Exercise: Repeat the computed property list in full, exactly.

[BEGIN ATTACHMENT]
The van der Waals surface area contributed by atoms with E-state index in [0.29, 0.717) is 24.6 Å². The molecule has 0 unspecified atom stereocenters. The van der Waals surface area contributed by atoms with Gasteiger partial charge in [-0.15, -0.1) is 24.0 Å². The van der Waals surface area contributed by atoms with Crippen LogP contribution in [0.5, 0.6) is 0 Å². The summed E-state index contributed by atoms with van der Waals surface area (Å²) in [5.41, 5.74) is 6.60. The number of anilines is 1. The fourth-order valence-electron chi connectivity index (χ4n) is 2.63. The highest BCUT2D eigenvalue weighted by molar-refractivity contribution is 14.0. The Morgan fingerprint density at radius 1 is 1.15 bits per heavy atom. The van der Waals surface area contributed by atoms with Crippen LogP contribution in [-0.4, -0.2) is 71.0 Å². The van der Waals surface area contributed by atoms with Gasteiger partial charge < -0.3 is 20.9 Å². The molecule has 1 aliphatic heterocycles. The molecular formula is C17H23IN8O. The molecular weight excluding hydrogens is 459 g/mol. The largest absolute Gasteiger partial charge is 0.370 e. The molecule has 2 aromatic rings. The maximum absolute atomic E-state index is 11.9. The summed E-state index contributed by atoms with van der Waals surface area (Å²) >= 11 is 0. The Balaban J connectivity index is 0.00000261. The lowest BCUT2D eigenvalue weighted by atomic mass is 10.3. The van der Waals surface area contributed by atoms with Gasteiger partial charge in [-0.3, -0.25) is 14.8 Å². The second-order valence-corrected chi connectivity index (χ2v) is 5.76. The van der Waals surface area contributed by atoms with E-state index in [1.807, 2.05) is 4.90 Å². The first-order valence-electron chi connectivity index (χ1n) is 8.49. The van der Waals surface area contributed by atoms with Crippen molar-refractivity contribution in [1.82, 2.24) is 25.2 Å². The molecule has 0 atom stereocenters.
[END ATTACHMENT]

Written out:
The van der Waals surface area contributed by atoms with E-state index in [0.29, 0.717) is 24.6 Å². The molecule has 0 unspecified atom stereocenters. The van der Waals surface area contributed by atoms with Gasteiger partial charge in [-0.15, -0.1) is 24.0 Å². The van der Waals surface area contributed by atoms with Crippen LogP contribution in [0.5, 0.6) is 0 Å². The summed E-state index contributed by atoms with van der Waals surface area (Å²) in [5.41, 5.74) is 6.60. The number of anilines is 1. The fourth-order valence-electron chi connectivity index (χ4n) is 2.63. The highest BCUT2D eigenvalue weighted by molar-refractivity contribution is 14.0. The Morgan fingerprint density at radius 1 is 1.15 bits per heavy atom. The van der Waals surface area contributed by atoms with Crippen LogP contribution in [-0.4, -0.2) is 71.0 Å². The van der Waals surface area contributed by atoms with Gasteiger partial charge < -0.3 is 20.9 Å². The molecule has 1 aliphatic heterocycles. The molecular formula is C17H23IN8O. The molecular weight excluding hydrogens is 459 g/mol. The largest absolute Gasteiger partial charge is 0.370 e. The molecule has 2 aromatic rings. The maximum absolute atomic E-state index is 11.9. The summed E-state index contributed by atoms with van der Waals surface area (Å²) >= 11 is 0. The Balaban J connectivity index is 0.00000261. The lowest BCUT2D eigenvalue weighted by atomic mass is 10.3. The van der Waals surface area contributed by atoms with Gasteiger partial charge in [-0.3, -0.25) is 14.8 Å². The second-order valence-corrected chi connectivity index (χ2v) is 5.76. The van der Waals surface area contributed by atoms with E-state index in [1.807, 2.05) is 4.90 Å². The first-order valence-electron chi connectivity index (χ1n) is 8.49. The van der Waals surface area contributed by atoms with Crippen molar-refractivity contribution in [1.82, 2.24) is 25.2 Å². The molecule has 0 atom stereocenters.